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In Buddhism, dhamma vicaya (Pali; Sanskrit: dharma-) has been variously translated as the "analysis of qualities," "discrimination of dhammas," "discrimination of states," "investigation of doctrine," and "searching the Truth." This concept implies applying discernment to body-mind phenomena in order to apply right effort, giving way to entry into the first jhana.
In the Pali canon's Sutta Pitaka, this is the second of the Seven Factors of Awakening (satta bojjhaṅgā). It is preceded by the establishment of mindfulness (sati) and leads to energy/effort (viriya) Together, mindfulness, discernment and effort calm the mind, and give way to the onset of the jhanas, which are characterised by the remaining four factors of awakening, namely rapture (piti), tranquility (passaddhi), concentration (samadhi) and equanimity (upekkha). According to the Samyutta Nikaya, this factor is to be developed by paying continuous careful attention (yoniso manasikāra bahulīkāro) to the following states (dhammā): wholesome and unwholesome (kusalā-akusalā); blameable and blameless (sāvajjā-anavajjā); inferior and superior (hīna-paṇītā); and, evil and good (kaṇha-sukka). An alternate explanation in the nikayas is that this factor is aroused by "discriminating that Dhamma with wisdom" (taṃ dhammaṃ paññāya pavicināti).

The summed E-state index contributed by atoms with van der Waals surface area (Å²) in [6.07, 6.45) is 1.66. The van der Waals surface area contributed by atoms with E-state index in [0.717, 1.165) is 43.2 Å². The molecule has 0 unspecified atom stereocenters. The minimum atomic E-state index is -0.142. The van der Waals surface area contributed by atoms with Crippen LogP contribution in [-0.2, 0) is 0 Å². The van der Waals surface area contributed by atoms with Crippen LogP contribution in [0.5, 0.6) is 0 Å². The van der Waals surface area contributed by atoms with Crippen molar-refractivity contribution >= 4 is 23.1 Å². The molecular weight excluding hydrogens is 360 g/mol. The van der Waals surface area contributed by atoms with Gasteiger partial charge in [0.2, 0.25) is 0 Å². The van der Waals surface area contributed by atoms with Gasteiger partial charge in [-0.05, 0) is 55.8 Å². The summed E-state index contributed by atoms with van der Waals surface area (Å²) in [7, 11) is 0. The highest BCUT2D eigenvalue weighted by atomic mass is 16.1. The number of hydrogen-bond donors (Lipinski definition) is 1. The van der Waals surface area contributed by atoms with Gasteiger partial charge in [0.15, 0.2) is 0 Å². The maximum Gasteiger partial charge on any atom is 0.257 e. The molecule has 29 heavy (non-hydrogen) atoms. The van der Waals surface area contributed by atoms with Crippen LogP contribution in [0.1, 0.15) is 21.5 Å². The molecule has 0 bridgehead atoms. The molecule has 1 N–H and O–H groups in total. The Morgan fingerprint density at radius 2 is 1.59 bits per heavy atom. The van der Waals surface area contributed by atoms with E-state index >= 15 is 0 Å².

The Abhidhamma's Dhammasaṅgaṇi even more strongly associates dhamma vicaya with paññā (wisdom) in its enumeration of wholesome states (kusalā dhammā):
where "searching the Truth" is C.A.F. Rhys Davids' translation of dhammavicayo.
In later Abhidhamma texts and in post-canonical literature (such as those by the 4th-century CE Indian scholar Vasubandhu), dhamma vicaya refers to the study of dhamma as physical or mental phenomena that constitute absolute reality (Pali: paramattha; Skt.: paramārtha).
Paññāya is an inflected form of paññā (Pali; Skt.: prajñā) that could be translated in a variety ways. For instance, as reflected here, Bodhi translates it as "with wisdom," while Gethin (1992, p. 147) translates it as "by means of wisdom." (Thanissaro, 1995, translates it as "with discernment," using "discernment" for paññā.) As suggested by Bodhi (2000, pp. 1900-1, n. 59) quoted in the preceding end note, a conventional manner of understanding paññā here is in terms of seeing a dhamma in terms of the three characteristics of impermanence (anicca), suffering (dukkha) and not-self (anatta).